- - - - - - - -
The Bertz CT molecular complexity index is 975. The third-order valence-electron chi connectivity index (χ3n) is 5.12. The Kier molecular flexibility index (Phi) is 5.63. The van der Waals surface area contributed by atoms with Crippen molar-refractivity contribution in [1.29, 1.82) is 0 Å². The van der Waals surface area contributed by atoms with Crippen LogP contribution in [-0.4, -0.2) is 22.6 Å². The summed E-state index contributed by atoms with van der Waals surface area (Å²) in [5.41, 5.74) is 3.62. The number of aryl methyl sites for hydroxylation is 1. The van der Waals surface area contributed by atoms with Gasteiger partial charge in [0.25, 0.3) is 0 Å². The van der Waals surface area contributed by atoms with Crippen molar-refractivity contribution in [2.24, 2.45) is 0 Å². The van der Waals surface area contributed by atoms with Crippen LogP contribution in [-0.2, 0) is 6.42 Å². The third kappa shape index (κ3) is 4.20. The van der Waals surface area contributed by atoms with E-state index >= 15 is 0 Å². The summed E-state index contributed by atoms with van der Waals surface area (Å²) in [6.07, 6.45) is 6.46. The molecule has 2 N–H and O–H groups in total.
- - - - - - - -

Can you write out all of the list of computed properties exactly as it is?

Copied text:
The Bertz CT molecular complexity index is 975. The third-order valence-electron chi connectivity index (χ3n) is 5.12. The Kier molecular flexibility index (Phi) is 5.63. The van der Waals surface area contributed by atoms with Crippen molar-refractivity contribution in [1.29, 1.82) is 0 Å². The van der Waals surface area contributed by atoms with Crippen LogP contribution in [-0.4, -0.2) is 22.6 Å². The summed E-state index contributed by atoms with van der Waals surface area (Å²) in [5.41, 5.74) is 3.62. The number of aryl methyl sites for hydroxylation is 1. The van der Waals surface area contributed by atoms with Gasteiger partial charge in [0.25, 0.3) is 0 Å². The van der Waals surface area contributed by atoms with Crippen molar-refractivity contribution in [2.24, 2.45) is 0 Å². The van der Waals surface area contributed by atoms with Crippen LogP contribution in [-0.2, 0) is 6.42 Å². The third kappa shape index (κ3) is 4.20. The van der Waals surface area contributed by atoms with E-state index >= 15 is 0 Å². The summed E-state index contributed by atoms with van der Waals surface area (Å²) in [6.07, 6.45) is 6.46. The molecule has 2 N–H and O–H groups in total.